To keep my hands from "reeking" when I pump gas, I wear a pair of washable work gloves. If they get any gas on them, I can wash it out. My hands stay clean and fresh.

A fast way to figure kilometers-to-miles is to divide the kilometers in half and add 10%. So 80 km divided by 2, plus 8, is 48 mph.

Controlling the car is only part of learning to drive. The rest, as you pointed out to Max, is having the judgment to avoid dangerous situations. Il faut savoir quand c'est necessaire de ceder le passage. Traffic already "in" a place (roundabout, highway, etc.) almost always has the right of way over traffic entering it.

You are wise to alert Max to other drivers (as well as pedestrians, bike-riders, etc.) who aren't as careful as he is. It seems I barely avoid hitting vehicles or people almost every day because they aren't paying sufficient attention.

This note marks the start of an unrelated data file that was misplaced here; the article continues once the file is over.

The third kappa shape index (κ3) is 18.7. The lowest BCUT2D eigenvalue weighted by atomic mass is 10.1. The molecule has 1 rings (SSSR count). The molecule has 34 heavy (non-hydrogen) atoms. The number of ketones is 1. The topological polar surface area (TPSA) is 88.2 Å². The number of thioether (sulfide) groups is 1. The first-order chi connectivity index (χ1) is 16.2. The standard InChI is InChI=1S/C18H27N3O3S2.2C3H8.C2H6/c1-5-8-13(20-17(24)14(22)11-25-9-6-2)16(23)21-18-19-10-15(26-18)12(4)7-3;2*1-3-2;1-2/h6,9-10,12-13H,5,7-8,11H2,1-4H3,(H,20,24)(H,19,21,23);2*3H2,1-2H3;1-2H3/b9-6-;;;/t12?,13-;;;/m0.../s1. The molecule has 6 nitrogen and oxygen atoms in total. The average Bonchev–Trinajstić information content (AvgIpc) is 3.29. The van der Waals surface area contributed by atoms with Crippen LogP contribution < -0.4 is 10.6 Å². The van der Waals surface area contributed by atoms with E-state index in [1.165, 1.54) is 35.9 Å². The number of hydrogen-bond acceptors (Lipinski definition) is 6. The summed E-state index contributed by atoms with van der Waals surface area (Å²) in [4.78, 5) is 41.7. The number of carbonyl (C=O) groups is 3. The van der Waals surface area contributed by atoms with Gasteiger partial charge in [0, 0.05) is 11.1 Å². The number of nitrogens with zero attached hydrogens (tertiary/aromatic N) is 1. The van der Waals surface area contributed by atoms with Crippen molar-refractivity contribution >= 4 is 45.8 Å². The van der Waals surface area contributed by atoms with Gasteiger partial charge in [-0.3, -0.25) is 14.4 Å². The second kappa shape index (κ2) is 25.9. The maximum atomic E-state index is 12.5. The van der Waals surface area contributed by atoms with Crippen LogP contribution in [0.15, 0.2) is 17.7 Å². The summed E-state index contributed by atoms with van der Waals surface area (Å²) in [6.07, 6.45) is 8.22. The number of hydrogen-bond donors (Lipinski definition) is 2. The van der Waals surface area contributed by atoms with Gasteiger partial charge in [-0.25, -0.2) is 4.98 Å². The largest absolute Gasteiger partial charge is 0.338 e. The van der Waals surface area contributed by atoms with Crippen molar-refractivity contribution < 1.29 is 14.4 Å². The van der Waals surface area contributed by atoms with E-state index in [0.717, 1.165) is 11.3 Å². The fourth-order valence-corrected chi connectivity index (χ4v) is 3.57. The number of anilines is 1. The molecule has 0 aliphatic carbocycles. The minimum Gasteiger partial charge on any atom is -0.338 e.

When I was in France in 1979, I drove over 800 miles on French Roads. In general, the traffic seemed better regulated than when I'd been there in 1972, when it seemed somewhat chaotic and rather dangerous. Cars going 160 km (almost 100 mph) on the autoroute were only about 3 feet apart! There is a camembert of sorts at the "Etoile" in Paris, where 12 streets converge. Fortunately, I turned in the rental car at that point!

My first car was a hand-me-down with a broken speedometer. I never knew how fast I was going, so made sure I never went faster than surrounding traffic. And I've never gotten a speeding ticket.

As my son practices driving, I can certainly understand your trepidation. Wishing you all safe travels.

Ted Loewenberg, the symbol after the 14 is for "euro".